Chancellor pledges to 'deal with' peers
Lords crushes Osborne’s plans for tax credit cuts
The government suffered a rare defeat in the House of Lords when peers voted to delay its plans for tax credit cuts.
A 307 to 277 vote will not necessarily kill off the Conservative government’s bill, but it may force it to renegotiate, especially as Chancellor George Osborne said he was “listening”.
The House of Lords rejected a “fatal motion” tabled by the Lib Dems after Labour peers failed to support it. If it had succeeded it would have blocked the £4.44 billion of cut entirely.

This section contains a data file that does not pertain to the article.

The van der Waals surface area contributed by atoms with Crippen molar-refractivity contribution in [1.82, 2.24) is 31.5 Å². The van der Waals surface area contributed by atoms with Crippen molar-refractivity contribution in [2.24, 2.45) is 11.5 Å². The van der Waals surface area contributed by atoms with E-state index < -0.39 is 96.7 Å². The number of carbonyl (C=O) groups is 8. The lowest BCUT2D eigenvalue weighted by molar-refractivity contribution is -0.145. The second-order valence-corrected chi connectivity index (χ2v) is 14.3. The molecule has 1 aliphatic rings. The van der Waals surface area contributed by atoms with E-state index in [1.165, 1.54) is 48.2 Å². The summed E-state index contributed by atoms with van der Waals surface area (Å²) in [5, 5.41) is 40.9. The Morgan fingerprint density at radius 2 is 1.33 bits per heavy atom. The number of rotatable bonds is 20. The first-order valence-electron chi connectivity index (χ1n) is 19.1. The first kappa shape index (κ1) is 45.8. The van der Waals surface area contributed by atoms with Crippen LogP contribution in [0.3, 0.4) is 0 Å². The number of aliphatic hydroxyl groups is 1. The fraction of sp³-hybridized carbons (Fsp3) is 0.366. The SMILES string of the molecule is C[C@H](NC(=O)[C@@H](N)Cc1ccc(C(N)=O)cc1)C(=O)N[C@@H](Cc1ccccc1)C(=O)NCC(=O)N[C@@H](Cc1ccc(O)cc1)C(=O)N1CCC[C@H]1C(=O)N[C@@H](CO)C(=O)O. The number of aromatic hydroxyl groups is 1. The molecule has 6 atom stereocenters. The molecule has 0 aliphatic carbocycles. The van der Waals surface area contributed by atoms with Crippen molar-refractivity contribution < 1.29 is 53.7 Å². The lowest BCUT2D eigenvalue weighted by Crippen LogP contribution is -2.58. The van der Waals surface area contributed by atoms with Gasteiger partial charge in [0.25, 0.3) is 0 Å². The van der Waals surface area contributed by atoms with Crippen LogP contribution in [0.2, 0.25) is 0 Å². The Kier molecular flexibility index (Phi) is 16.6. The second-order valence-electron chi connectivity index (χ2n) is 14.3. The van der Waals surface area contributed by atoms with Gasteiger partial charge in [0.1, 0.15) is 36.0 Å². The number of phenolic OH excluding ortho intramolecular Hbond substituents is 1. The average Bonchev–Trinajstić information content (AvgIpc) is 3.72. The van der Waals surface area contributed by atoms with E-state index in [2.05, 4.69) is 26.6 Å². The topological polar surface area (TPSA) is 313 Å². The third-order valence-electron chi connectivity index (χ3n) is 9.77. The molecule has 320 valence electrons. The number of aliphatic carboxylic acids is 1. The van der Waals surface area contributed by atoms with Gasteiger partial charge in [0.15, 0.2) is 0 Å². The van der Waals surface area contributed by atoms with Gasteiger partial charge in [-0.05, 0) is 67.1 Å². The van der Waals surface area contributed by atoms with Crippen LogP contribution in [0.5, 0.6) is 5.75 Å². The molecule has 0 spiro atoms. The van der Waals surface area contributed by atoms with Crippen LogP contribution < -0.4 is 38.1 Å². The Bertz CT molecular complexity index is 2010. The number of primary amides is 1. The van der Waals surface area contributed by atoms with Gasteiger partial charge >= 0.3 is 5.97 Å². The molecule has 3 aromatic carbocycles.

Instead they backed crossbench peer Baroness Meacher’s motion for the cuts to be put on hold for three years, pending an independent analysis.
They also supported Labour ‘s call to provide transitional financial support for at least three years for those likely to be affected.
Ministers have argued that new measures, including the new National Living Wage and increases in personal income tax allowances would offset the impact of the cuts.
George Osborne said he would rein in the power of the Lords, saying its decision raised constitutional issues about unelected peers that would be “dealt with” by himself and the prime minister.
However, he promised to set out help for the worst affected groups in the autumn statement at the end of November.